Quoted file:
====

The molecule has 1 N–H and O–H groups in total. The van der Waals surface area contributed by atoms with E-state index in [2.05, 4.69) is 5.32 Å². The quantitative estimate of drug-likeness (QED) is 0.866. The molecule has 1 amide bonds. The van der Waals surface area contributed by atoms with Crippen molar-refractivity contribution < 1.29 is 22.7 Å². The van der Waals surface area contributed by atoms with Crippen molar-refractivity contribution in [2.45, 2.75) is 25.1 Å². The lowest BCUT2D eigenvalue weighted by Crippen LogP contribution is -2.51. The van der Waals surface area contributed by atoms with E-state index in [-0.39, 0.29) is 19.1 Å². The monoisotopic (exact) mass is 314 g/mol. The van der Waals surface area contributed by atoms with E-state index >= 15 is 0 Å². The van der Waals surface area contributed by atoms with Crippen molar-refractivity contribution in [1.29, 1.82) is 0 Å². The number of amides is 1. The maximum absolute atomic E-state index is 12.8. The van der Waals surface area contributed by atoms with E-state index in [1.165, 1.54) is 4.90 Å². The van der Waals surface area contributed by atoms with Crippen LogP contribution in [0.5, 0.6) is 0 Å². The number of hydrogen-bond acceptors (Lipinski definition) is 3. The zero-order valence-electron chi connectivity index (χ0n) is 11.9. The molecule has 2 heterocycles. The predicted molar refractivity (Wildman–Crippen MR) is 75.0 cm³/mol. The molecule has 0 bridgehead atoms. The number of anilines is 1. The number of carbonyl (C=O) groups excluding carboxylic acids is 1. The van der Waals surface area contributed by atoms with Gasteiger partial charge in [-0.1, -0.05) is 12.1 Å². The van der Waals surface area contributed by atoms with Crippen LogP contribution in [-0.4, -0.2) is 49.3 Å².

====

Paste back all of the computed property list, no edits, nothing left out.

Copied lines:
The molecule has 1 N–H and O–H groups in total. The van der Waals surface area contributed by atoms with E-state index in [2.05, 4.69) is 5.32 Å². The quantitative estimate of drug-likeness (QED) is 0.866. The molecule has 1 amide bonds. The van der Waals surface area contributed by atoms with Crippen molar-refractivity contribution < 1.29 is 22.7 Å². The van der Waals surface area contributed by atoms with Crippen molar-refractivity contribution in [2.45, 2.75) is 25.1 Å². The lowest BCUT2D eigenvalue weighted by Crippen LogP contribution is -2.51. The van der Waals surface area contributed by atoms with E-state index in [-0.39, 0.29) is 19.1 Å². The monoisotopic (exact) mass is 314 g/mol. The van der Waals surface area contributed by atoms with E-state index >= 15 is 0 Å². The van der Waals surface area contributed by atoms with Crippen molar-refractivity contribution in [1.29, 1.82) is 0 Å². The number of amides is 1. The maximum absolute atomic E-state index is 12.8. The van der Waals surface area contributed by atoms with E-state index in [1.165, 1.54) is 4.90 Å². The van der Waals surface area contributed by atoms with Crippen LogP contribution in [0.5, 0.6) is 0 Å². The number of hydrogen-bond acceptors (Lipinski definition) is 3. The zero-order valence-electron chi connectivity index (χ0n) is 11.9. The molecule has 2 heterocycles. The predicted molar refractivity (Wildman–Crippen MR) is 75.0 cm³/mol. The molecule has 0 bridgehead atoms. The number of anilines is 1. The number of carbonyl (C=O) groups excluding carboxylic acids is 1. The van der Waals surface area contributed by atoms with Gasteiger partial charge in [-0.1, -0.05) is 12.1 Å². The van der Waals surface area contributed by atoms with Crippen LogP contribution in [-0.4, -0.2) is 49.3 Å².